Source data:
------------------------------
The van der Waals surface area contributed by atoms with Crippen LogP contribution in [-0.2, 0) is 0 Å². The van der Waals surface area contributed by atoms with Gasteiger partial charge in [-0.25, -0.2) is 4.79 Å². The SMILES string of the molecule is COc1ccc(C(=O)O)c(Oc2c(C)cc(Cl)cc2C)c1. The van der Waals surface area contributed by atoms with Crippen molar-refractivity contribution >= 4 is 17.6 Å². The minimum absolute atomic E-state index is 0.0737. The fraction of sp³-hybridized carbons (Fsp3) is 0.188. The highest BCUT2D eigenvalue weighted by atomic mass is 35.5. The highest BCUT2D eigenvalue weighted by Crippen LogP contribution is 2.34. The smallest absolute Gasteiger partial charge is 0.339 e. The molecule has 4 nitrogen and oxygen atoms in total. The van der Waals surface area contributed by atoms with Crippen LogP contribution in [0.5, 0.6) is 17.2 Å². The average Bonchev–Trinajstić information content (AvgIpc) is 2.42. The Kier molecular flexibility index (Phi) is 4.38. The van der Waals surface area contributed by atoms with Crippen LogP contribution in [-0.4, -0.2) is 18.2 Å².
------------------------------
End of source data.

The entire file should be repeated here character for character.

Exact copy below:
The van der Waals surface area contributed by atoms with Crippen LogP contribution in [-0.2, 0) is 0 Å². The van der Waals surface area contributed by atoms with Gasteiger partial charge in [-0.25, -0.2) is 4.79 Å². The SMILES string of the molecule is COc1ccc(C(=O)O)c(Oc2c(C)cc(Cl)cc2C)c1. The van der Waals surface area contributed by atoms with Crippen molar-refractivity contribution >= 4 is 17.6 Å². The minimum absolute atomic E-state index is 0.0737. The fraction of sp³-hybridized carbons (Fsp3) is 0.188. The highest BCUT2D eigenvalue weighted by atomic mass is 35.5. The highest BCUT2D eigenvalue weighted by Crippen LogP contribution is 2.34. The smallest absolute Gasteiger partial charge is 0.339 e. The molecule has 4 nitrogen and oxygen atoms in total. The van der Waals surface area contributed by atoms with Crippen LogP contribution in [0.5, 0.6) is 17.2 Å². The average Bonchev–Trinajstić information content (AvgIpc) is 2.42. The Kier molecular flexibility index (Phi) is 4.38. The van der Waals surface area contributed by atoms with Crippen LogP contribution in [-0.4, -0.2) is 18.2 Å².